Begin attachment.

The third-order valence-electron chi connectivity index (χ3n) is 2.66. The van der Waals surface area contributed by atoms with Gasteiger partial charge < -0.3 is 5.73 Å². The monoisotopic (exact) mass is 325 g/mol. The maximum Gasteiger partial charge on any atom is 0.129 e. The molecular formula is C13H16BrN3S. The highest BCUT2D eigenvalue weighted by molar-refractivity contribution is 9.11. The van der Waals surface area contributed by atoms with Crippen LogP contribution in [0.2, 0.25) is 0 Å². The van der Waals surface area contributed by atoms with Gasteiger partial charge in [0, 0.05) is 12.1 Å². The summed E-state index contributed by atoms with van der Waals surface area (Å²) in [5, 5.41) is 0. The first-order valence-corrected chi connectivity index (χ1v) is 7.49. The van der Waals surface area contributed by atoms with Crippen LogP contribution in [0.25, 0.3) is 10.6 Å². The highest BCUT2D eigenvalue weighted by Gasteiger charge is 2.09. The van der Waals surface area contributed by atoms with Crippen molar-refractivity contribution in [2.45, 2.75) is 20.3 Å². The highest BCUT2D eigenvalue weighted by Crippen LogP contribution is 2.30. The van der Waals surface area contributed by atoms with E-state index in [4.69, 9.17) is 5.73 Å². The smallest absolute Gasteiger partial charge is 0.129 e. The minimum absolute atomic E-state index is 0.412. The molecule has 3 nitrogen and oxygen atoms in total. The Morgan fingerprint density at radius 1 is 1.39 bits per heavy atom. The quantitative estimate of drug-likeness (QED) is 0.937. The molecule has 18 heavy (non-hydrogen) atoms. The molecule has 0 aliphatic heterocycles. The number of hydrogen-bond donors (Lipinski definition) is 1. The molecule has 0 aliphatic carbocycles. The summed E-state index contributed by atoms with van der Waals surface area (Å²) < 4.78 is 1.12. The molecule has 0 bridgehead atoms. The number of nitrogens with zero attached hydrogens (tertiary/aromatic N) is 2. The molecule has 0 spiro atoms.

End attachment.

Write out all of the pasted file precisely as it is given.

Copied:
The third-order valence-electron chi connectivity index (χ3n) is 2.66. The van der Waals surface area contributed by atoms with Gasteiger partial charge < -0.3 is 5.73 Å². The monoisotopic (exact) mass is 325 g/mol. The maximum Gasteiger partial charge on any atom is 0.129 e. The molecular formula is C13H16BrN3S. The highest BCUT2D eigenvalue weighted by molar-refractivity contribution is 9.11. The van der Waals surface area contributed by atoms with Crippen LogP contribution in [0.2, 0.25) is 0 Å². The van der Waals surface area contributed by atoms with Gasteiger partial charge in [0, 0.05) is 12.1 Å². The summed E-state index contributed by atoms with van der Waals surface area (Å²) in [5, 5.41) is 0. The first-order valence-corrected chi connectivity index (χ1v) is 7.49. The van der Waals surface area contributed by atoms with Crippen LogP contribution in [0.25, 0.3) is 10.6 Å². The highest BCUT2D eigenvalue weighted by Gasteiger charge is 2.09. The van der Waals surface area contributed by atoms with Crippen molar-refractivity contribution in [2.45, 2.75) is 20.3 Å². The highest BCUT2D eigenvalue weighted by Crippen LogP contribution is 2.30. The van der Waals surface area contributed by atoms with E-state index in [4.69, 9.17) is 5.73 Å². The smallest absolute Gasteiger partial charge is 0.129 e. The minimum absolute atomic E-state index is 0.412. The molecule has 3 nitrogen and oxygen atoms in total. The Morgan fingerprint density at radius 1 is 1.39 bits per heavy atom. The quantitative estimate of drug-likeness (QED) is 0.937. The molecule has 18 heavy (non-hydrogen) atoms. The molecule has 0 aliphatic heterocycles. The number of hydrogen-bond donors (Lipinski definition) is 1. The molecule has 0 aliphatic carbocycles. The summed E-state index contributed by atoms with van der Waals surface area (Å²) < 4.78 is 1.12. The molecule has 0 bridgehead atoms. The number of nitrogens with zero attached hydrogens (tertiary/aromatic N) is 2. The molecule has 0 spiro atoms.